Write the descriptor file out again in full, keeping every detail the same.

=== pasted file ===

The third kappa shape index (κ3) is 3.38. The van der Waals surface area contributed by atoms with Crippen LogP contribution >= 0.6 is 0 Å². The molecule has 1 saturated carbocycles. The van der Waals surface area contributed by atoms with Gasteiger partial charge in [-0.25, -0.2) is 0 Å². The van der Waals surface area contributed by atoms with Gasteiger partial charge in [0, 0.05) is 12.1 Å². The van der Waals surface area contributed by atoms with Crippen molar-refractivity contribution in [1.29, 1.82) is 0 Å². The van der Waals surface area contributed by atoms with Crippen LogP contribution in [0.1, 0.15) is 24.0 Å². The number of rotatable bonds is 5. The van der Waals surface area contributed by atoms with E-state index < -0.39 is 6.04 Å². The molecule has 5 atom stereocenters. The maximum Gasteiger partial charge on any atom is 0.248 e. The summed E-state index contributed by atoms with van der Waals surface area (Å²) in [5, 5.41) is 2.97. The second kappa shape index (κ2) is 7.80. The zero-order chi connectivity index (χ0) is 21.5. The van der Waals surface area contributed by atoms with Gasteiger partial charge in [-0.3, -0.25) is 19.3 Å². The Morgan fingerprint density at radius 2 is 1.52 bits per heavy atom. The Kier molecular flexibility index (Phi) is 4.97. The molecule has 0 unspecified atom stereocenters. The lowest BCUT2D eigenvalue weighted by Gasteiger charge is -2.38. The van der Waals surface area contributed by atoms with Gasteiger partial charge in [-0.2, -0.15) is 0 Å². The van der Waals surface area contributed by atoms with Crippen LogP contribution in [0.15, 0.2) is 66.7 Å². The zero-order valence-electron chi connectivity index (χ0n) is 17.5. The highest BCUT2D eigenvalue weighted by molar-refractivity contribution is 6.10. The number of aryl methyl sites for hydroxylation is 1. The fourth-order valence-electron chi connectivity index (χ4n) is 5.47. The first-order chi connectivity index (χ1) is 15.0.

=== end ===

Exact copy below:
The third kappa shape index (κ3) is 3.38. The van der Waals surface area contributed by atoms with Crippen LogP contribution >= 0.6 is 0 Å². The molecule has 1 saturated carbocycles. The van der Waals surface area contributed by atoms with Gasteiger partial charge in [-0.25, -0.2) is 0 Å². The van der Waals surface area contributed by atoms with Gasteiger partial charge in [0, 0.05) is 12.1 Å². The van der Waals surface area contributed by atoms with Crippen molar-refractivity contribution in [1.29, 1.82) is 0 Å². The van der Waals surface area contributed by atoms with Crippen LogP contribution in [0.1, 0.15) is 24.0 Å². The number of rotatable bonds is 5. The van der Waals surface area contributed by atoms with E-state index < -0.39 is 6.04 Å². The molecule has 5 atom stereocenters. The maximum Gasteiger partial charge on any atom is 0.248 e. The summed E-state index contributed by atoms with van der Waals surface area (Å²) in [5, 5.41) is 2.97. The second kappa shape index (κ2) is 7.80. The zero-order chi connectivity index (χ0) is 21.5. The van der Waals surface area contributed by atoms with Gasteiger partial charge in [-0.3, -0.25) is 19.3 Å². The Morgan fingerprint density at radius 2 is 1.52 bits per heavy atom. The Kier molecular flexibility index (Phi) is 4.97. The molecule has 0 unspecified atom stereocenters. The lowest BCUT2D eigenvalue weighted by Gasteiger charge is -2.38. The van der Waals surface area contributed by atoms with Gasteiger partial charge in [-0.2, -0.15) is 0 Å². The van der Waals surface area contributed by atoms with Crippen LogP contribution in [0.15, 0.2) is 66.7 Å². The zero-order valence-electron chi connectivity index (χ0n) is 17.5. The highest BCUT2D eigenvalue weighted by molar-refractivity contribution is 6.10. The number of aryl methyl sites for hydroxylation is 1. The fourth-order valence-electron chi connectivity index (χ4n) is 5.47. The first-order chi connectivity index (χ1) is 15.0.